Because it wouldn’t be an Apple product without some kind of hubbub over a wait or delay involved, a new report says some shipments of the Apple Watch will take a while after one of two suppliers made a faulty component.
Next week, Dick Fuld will make his first public comments since the financial crisis at a conference in New York, and if you ask the average Wall Streeter, the fact that he's out and about is almost beyond belief.
Police stormed the Université du Québec à Montréal early Thursday morning, forcing out more than 100 protesters who had occupied a campus building.
SACCAGE À L’UQAM | Une arrestation pour agression armée sur un policier et 4 interpellations
HONG KONG — Pro-democracy protesters clashed with police as they tried to surround Hong Kong government headquarters late Sunday, stepping up their movement for genuine democratic reforms after camping out on the city’s streets for more than two months.
Repeating scenes that have become familiar since the movement began in late September, protesters carrying umbrellas — which have become symbols of the pro-democracy movement — battled police armed with pepper spray, batons and riot shields.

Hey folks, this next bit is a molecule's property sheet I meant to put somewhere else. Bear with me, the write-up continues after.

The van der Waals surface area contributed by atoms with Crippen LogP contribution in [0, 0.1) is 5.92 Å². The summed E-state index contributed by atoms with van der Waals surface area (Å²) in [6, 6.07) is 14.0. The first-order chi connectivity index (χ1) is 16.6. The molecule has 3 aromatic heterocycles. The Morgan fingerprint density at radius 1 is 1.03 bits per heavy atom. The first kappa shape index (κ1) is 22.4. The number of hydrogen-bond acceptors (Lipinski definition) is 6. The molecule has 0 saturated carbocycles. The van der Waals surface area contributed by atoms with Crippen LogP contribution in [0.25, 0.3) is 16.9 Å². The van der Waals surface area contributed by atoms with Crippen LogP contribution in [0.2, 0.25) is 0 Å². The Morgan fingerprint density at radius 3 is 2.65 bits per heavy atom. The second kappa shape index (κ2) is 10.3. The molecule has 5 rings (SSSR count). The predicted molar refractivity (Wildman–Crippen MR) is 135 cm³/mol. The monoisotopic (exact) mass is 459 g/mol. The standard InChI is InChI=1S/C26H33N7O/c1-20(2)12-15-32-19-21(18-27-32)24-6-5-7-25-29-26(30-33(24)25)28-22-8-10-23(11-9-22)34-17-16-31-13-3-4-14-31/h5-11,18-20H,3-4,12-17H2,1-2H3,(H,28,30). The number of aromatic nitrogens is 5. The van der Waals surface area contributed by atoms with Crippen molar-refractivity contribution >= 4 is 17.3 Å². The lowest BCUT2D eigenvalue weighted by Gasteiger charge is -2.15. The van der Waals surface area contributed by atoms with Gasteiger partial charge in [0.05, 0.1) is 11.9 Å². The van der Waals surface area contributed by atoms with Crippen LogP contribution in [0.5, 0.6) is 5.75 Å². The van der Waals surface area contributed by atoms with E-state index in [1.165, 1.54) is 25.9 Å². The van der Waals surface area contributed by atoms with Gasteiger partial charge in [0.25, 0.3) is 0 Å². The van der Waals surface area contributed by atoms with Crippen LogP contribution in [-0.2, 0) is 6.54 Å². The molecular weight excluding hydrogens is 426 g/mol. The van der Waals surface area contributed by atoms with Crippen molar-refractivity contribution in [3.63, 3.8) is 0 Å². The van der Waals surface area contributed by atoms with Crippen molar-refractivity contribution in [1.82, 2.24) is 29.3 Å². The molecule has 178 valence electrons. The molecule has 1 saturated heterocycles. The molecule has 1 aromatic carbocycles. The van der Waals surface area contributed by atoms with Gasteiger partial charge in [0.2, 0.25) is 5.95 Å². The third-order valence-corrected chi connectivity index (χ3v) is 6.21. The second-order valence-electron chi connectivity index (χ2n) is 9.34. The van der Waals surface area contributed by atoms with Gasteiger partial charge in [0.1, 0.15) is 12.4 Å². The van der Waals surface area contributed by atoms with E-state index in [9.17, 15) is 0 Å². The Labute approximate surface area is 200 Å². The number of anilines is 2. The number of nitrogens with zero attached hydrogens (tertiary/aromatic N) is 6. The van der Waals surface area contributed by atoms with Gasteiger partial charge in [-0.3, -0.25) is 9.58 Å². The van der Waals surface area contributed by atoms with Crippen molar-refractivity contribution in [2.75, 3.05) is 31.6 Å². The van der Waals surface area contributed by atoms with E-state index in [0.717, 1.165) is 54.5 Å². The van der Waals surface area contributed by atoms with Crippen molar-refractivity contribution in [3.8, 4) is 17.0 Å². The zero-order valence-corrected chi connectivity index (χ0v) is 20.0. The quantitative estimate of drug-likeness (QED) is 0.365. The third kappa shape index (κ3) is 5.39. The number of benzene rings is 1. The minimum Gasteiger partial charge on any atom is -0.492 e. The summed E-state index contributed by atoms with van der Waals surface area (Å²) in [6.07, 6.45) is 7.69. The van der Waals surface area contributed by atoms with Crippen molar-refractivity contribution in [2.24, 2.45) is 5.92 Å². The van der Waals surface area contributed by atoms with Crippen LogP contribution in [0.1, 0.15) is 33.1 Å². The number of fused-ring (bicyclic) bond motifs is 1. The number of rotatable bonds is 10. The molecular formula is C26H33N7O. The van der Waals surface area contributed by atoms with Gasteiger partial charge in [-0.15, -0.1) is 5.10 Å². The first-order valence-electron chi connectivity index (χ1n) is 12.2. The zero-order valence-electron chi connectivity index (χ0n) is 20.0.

In a rare scene of disorder, Hong Kong authorities cleared out hundreds of protesters who blocked part of the city’s financial district early Wednesday, a high-profile reflection of rising anxiety over Beijing’s tightening grip on the little enclave of incomplete democracy at the southeastern edge of Communist China.
San Francisco tech workers have no idea why they have become the target of anti-gentrification protests in part because the last time the city went through the creative destruction of a tech boom many of them were still in middle school.
By James Kwak
That’s the title of a post a couple weeks ago by Ezra Klein, in which he interviewed a friend of his who went to Wall Street after Harvard. Having seen this phenomenon from a couple of different angles, I’d say the interview is right on. This is how Klein summarizes the central theme: